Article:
The value chain Partnerships will create an excellent opportunity for the value chain players to learn from the experiences of other value chain players through sharing of information, new research findings, market information and case studies. This will not only enhance knowledge but will create synergies among the value chain players through increased interaction and partnerships with each other. The VCP’s shall also offer trading opportunities for the actors involved in Agri- trade in the value chains and provide information that will enable them to make the right investment choices.
The VCP will further be graduated into a market information platform for various sets of information under KAVES and used for quantifying and assessing investments by private sector in target crops.
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Maize is the staple food in Kenya and is critical for food security. The average Kenyan consumes approximately 98 kilograms of maize every year. It is grown by 98% of the country’s 3.5 million smallholder farmers who produce 70 – 80% of the maize. Kenya produces 3 million tonnes; however, this is not sufficient for the country (FAO, 2012). The country has a potential productivity rate of 39% based on global averages.
Sorghum is the 5th most produced cereal in the world with over 300 million consumers. In terms of production, Nyanza and Western lead at 52% and 23 % respectively with a per capita consumption of 3kgs per year (AGRA,). It is a highly nutritious food and is also drought resistant.
The Irish potato is the second most important food crop in Kenya after maize employing 2.5 million people (CIP, 2011). About 35,000 hectares of potatoes are cultivated in Kenya while the production in Kenya is currently worth about KES 50 billion (NPCK, 2015). Irish potato has a high potential for addressing food insecurity due to its high productivity per unit area. The potato industry can increase if production and processing is optimised
The banana is a staple crop in Kenya. It has one of the highest values of enterprise per unit area and has high gross margins. It is a very nutritious crop and economically viable as there is high demand for green and ripe bananas in the domestic market. According to the National Banana Strategy for 2013- 2016, Bananas contribute 30-40% of all the fruit revenue generated in the country (KNBDS, 2014).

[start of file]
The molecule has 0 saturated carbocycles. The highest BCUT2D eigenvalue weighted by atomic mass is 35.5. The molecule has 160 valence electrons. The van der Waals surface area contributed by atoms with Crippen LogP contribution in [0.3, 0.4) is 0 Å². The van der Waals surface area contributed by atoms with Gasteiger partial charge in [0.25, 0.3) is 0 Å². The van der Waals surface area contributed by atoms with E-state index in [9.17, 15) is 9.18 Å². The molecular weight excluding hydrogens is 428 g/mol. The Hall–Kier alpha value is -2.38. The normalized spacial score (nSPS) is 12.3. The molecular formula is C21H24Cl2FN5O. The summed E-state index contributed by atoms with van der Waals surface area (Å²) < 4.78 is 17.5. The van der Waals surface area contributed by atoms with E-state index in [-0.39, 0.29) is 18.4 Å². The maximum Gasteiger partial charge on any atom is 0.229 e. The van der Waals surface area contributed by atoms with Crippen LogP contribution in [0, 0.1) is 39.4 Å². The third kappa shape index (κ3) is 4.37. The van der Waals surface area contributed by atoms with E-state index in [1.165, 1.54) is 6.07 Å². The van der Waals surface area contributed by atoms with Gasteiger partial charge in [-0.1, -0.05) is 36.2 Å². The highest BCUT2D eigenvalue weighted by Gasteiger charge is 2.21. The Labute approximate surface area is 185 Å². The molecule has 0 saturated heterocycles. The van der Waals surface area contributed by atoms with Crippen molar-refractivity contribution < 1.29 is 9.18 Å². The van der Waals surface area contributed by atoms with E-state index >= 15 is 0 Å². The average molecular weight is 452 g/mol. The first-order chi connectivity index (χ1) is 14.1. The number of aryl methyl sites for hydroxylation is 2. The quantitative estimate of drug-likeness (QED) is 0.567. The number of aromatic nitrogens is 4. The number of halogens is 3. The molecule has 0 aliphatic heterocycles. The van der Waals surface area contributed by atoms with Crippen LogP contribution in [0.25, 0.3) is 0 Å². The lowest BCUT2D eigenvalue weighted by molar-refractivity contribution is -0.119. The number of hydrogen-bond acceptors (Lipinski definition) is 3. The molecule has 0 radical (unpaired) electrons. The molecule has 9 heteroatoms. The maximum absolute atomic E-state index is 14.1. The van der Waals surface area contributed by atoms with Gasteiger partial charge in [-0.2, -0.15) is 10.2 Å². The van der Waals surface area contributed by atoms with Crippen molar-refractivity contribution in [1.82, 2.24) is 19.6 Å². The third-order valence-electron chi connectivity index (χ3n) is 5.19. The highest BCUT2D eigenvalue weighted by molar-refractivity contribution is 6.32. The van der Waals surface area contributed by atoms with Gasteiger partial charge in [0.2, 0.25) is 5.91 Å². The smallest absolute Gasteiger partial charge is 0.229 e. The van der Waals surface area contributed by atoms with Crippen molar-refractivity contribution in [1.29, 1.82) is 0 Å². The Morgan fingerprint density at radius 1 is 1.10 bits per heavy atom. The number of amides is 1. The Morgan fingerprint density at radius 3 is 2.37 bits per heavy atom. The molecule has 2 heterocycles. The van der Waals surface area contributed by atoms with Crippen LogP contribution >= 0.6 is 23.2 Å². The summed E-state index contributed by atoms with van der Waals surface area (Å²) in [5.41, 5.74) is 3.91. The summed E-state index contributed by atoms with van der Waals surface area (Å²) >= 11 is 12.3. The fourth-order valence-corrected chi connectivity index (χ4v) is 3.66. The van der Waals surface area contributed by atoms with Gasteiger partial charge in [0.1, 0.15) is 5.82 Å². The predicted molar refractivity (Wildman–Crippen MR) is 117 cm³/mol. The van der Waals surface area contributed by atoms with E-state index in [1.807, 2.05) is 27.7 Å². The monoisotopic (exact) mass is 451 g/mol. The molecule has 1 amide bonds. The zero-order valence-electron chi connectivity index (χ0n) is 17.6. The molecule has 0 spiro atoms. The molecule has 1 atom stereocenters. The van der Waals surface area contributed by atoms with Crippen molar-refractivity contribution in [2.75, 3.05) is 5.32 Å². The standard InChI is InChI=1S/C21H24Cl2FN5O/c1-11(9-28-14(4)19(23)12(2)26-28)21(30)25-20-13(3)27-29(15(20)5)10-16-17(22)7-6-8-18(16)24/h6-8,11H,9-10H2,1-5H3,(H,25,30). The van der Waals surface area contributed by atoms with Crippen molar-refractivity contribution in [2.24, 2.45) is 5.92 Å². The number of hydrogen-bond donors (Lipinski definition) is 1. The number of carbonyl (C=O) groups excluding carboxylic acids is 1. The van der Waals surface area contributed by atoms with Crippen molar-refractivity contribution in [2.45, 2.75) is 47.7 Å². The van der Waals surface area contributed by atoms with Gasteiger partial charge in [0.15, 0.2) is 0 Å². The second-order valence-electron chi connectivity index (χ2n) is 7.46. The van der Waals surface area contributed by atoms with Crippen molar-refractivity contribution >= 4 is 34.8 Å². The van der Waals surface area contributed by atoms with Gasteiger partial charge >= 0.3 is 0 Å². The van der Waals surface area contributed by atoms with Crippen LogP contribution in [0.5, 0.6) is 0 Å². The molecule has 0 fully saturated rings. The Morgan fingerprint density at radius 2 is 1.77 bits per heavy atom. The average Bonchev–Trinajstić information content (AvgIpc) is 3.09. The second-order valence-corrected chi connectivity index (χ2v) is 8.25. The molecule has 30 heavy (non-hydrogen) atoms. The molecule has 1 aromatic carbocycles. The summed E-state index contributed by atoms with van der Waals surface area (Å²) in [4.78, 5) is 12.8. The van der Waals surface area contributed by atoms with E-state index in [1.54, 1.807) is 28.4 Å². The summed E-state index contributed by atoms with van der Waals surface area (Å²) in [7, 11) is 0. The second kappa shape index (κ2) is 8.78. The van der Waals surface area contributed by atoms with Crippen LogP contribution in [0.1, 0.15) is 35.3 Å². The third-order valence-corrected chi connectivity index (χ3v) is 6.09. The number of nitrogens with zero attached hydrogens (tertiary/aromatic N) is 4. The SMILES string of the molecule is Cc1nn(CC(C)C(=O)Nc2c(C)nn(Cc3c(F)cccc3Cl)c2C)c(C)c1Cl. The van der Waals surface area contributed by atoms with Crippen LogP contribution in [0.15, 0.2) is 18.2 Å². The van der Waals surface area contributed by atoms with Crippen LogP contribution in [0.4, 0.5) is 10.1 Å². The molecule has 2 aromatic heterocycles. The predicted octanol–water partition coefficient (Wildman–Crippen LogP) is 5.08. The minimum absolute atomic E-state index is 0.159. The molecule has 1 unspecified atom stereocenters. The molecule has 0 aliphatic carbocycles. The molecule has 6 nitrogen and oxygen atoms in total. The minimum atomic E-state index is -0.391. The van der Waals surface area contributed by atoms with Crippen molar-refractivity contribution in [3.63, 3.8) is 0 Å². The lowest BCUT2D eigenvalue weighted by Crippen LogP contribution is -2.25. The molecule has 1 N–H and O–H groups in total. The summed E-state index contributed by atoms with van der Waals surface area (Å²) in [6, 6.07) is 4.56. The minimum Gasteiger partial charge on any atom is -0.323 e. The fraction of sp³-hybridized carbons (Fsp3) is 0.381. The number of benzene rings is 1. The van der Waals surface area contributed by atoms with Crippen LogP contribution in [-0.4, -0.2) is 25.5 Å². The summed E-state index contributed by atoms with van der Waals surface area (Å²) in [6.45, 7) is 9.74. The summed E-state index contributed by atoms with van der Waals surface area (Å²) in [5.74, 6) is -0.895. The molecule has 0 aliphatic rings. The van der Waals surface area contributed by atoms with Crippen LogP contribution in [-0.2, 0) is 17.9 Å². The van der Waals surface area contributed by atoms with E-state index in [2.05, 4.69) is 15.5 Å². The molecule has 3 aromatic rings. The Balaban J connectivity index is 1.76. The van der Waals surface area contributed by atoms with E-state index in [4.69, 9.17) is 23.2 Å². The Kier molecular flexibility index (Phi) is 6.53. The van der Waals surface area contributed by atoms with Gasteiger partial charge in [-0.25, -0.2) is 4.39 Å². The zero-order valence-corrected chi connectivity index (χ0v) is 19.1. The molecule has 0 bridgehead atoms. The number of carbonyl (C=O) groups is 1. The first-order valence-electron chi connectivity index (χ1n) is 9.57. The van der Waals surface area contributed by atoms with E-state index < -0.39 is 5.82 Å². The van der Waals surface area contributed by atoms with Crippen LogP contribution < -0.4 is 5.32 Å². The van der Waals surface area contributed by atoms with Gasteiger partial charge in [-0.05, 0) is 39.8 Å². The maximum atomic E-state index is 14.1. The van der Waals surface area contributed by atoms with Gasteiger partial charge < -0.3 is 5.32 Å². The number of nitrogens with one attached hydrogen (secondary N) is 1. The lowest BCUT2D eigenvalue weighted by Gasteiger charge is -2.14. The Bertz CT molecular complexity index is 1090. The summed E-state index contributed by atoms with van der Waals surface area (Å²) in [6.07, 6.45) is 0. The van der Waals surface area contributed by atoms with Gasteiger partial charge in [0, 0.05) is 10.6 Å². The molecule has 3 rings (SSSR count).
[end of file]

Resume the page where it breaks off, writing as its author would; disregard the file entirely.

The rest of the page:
Kenya is among the top pulse producers with a value of 760,000 tonnes annually. It is a high protein plant and requires small land acreage.
The prevailing high demand for groundnuts internationally and within Kenya presents an opportunity to invest in local groundnut production and trading. This is evidenced by the growing middle income class in developing countries and their increasing preferences for packaged snack and food products.
French beans in Kenya are mainly grown for the export market. A key consideration in expanding and maintaining regional and international trade in French beans is compliance with market standards and government regulations in importing countries. French beans accounted for 29 per cent, Sh4 billion, of Kenya’s total earnings from vegetable exports of Sh13.7 billion last year.
Currently, mango has an output of 10 tonnes per hectare. Kenya has a competitive advantage in mango production and marketing namely; excellent almost year-round production conditions, strong local markets and proximity of Gulf markets for fresh fruit, substantial recent investment in fruit juice processing facilities, established global marketing capability of export companies and excellent private sector support services available.
The main challenge to passion fruit production is lack of clean planting material free from fusariumwilt; woodiness and die-back diseases which if addressed will greatly mitigate the disease p